Earlier, Bulletproof star and co-writer Ashley Walters said he was ‘deeply saddened’ by the claims against Clarke, but could not ignore them.
Mandeep Dhillon (pictured), one of the main cast members in the first series of his police drama Bulletproof, was among several colleagues to comment on the revelations
He wrote on social media: ‘My thoughts are with the women who have come forward and told their awful stories.
‘I could never condone behaviour of this nature neither in nor out of the workplace, and whilst Noel has been a friend and colleague for several years, I cannot stand by and ignore these allegations. Sexual harassment, abuse and bullying have no place in our industry.
‘Every woman has the right to a safe workplace and moving forward I pledge my dedication to this.’
Jaime Winstone, who featured in Clarke’s breakthrough film Kidulthood, which came out in 2006, went on to Instagram to share the logo for Time’s Up, the movement founded amid the Harvey Weinstein scandal, which supports victims of sexual harassment.
BBC is latest broadcaster to cut ties with the actor
By Chris Hastings for the Mail on Sunday
Embattled Noel Clarke stood increasingly alone last night as the entertainment industry turned its back on him.
The BBC became the latest broadcaster to distance itself from the controversial star, with a spokesman saying: ‘We will not be progressing any projects with Noel Clarke at this time.’
Bosses at ITV had already pulled the final instalment of police drama Viewpoint from its Friday night schedule because of Clarke’s starring role, although it is available online at ITV Hub until tonight when it will be removed. Viewing figures for the episode were unavailable.
Embattled Noel Clarke (pictured) stood increasingly alone last night as the entertainment industry turned its back on him
Meanwhile, Sky has ‘halted’ filming on the latest series of Clarke’s crime drama Bulletproof.
Last night, the British Film Institute – which was involved in the funding of some of Clarke’s projects – said it was ‘extremely concerned about the recent allegations’ and ‘deeply sorry for anyone affected by such behaviour’.
The statement added: ‘Everyone has the right to feel safe at work, and allegations of sexual misconduct, bullying or harassment must be taken extremely seriously. This alleged behaviour should not be tolerated. Our workforce must be enabled to report incidents and feel confident that guidance and policies are being put into practice.’
‘We recognise it can be extremely difficult . . . to come forward and the pressure and burden that brings on individuals, so this is why it is so important for employers to take the lead and invest in preventative measures and effective support.’
We could ruin innocent man’s career, Bafta chief warned
By Michael Powell and Chris Hastings for the Mail on Sunday
The chairman of Bafta feared that giving an award to Noel Clarke could ‘destroy’ the organisation, it emerged yesterday.
Senior figures had been tipped off about Clarke’s alleged behaviour, but decided to go ahead with the April 10 ceremony in the absence of direct evidence from victims.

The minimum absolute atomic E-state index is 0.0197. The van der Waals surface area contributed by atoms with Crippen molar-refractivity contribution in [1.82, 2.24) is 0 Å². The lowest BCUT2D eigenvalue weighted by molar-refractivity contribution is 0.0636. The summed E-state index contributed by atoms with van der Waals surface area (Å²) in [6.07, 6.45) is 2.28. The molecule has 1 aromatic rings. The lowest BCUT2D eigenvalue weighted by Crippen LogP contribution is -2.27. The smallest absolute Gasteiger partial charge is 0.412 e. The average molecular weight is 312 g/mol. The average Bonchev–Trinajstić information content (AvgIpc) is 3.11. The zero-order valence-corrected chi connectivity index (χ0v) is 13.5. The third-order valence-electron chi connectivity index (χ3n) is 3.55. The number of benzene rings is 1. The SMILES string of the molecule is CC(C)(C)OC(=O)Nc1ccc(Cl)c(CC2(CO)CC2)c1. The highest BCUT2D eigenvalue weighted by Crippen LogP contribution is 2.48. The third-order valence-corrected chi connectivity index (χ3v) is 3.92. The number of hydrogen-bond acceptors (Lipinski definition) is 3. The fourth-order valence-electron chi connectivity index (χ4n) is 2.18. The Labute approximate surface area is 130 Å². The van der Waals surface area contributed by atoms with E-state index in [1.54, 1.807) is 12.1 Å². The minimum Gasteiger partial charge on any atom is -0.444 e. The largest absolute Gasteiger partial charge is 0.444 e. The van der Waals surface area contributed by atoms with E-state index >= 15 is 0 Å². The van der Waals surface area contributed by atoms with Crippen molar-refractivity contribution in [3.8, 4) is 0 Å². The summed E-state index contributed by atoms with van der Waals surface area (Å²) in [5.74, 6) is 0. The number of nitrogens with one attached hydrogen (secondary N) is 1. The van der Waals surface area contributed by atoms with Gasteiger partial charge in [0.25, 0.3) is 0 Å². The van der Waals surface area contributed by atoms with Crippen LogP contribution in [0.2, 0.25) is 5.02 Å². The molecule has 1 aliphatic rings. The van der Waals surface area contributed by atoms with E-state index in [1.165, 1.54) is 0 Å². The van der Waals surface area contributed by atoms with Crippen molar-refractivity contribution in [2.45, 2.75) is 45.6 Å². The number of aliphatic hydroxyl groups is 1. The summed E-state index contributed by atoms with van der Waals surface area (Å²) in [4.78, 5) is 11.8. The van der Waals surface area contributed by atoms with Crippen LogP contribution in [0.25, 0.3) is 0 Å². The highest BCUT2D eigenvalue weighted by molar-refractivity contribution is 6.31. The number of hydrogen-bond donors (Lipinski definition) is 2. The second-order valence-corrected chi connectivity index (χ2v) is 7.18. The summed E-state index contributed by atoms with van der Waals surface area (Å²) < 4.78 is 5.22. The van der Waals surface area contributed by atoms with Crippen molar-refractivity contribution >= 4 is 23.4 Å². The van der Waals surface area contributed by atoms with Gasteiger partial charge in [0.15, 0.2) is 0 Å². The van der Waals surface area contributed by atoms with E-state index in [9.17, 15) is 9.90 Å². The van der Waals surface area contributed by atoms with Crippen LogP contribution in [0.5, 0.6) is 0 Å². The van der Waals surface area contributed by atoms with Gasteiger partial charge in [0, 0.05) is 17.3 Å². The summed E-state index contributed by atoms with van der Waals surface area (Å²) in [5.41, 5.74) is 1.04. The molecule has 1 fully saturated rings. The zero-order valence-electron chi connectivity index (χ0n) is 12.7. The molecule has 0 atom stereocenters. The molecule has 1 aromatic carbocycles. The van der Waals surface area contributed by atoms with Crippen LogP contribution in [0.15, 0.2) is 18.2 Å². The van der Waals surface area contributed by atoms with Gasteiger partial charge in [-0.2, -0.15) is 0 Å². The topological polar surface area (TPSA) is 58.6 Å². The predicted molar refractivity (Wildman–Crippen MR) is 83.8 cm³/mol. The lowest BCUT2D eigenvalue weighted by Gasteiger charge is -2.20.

Bafta first learned of the allegations on March 29 when award-winning film director Sally El Hosaini, talent manager Pelumi Akindude and Bafta-winning actor James Krishna Floyd wrote a joint letter to the organisation’s chiefs.
According to the Guardian, the letter said they were ‘extremely concerned’ about its intention to give Clarke the award given the first-hand accounts they had heard.
While Bafta chairman Krishnendu Majumdar acknowledged that the issues raised were ‘extremely serious’, he said it was a ‘difficult situation’ to deal with without detailed evidence – adding: ‘We cannot act as judge and jury on this.’
The chairman of Bafta feared that giving an award to Noel Clarke could ‘destroy’ the organisation, it emerged yesterday
Bafta’s lawyers advised the board that the scant information it had received so far did not warrant suspending the award. They also reportedly questioned whether the organisation, which is a charity, had a legal duty to investigate such matters.
By the evening of April 9, less than 24 hours before Clarke was due to he honoured, Bafta’s leaders were in turmoil.
Mr Majumdar called Ms El Hosaini at 9.30pm and repeated an earlier request to speak directly to alleged victims.
He said he had heard there could be as many as 12 women making allegations against Clarke, but he needed to hear it for himself before pulling the award.
‘We could be ruining an innocent man’s career,’ he warned.
Mr Majumdar called Mr Krishna Floyd at 10pm the same evening and said: ‘People will say, “Bafta knew [about the allegations], and didn’t do anything about it.”
‘We’ve been trying to do something about it. In the court of public opinion we are going to be . . . this will destroy us.’
Last night, a senior Bafta member told The Mail on Sunday how the academy spent two weeks wrestling with how to respond to the allegations.
‘If you don’t go ahead and it’s all planned, you are assuming the person is guilty,’ they said.
‘I don’t know what you do in those circumstances. It’s a very difficult thing.’
Bafta did not suspend Clarke’s award until last Thursday at 8pm, after The Guardian revealed 20 women had accused him of sexual harassment, groping, misconduct and bullying.
The actor categorically denied virtually all the allegations.
In a statement, Bafta claimed it had acted ‘as quickly and supportively as we could’, adding: ‘No first-hand allegations were sent to us.
‘No names, times, dates, productions or other details were ever provided. Had the victims gone on record as they have with The Guardian, the award would have been suspended immediately.’
Bafta bosses are reportedly now considering introducing vetting checks for nominees of its highest honours.
A spokeswoman said the organisation was ‘reviewing’ procedures, but added it was too soon to say what that might look like.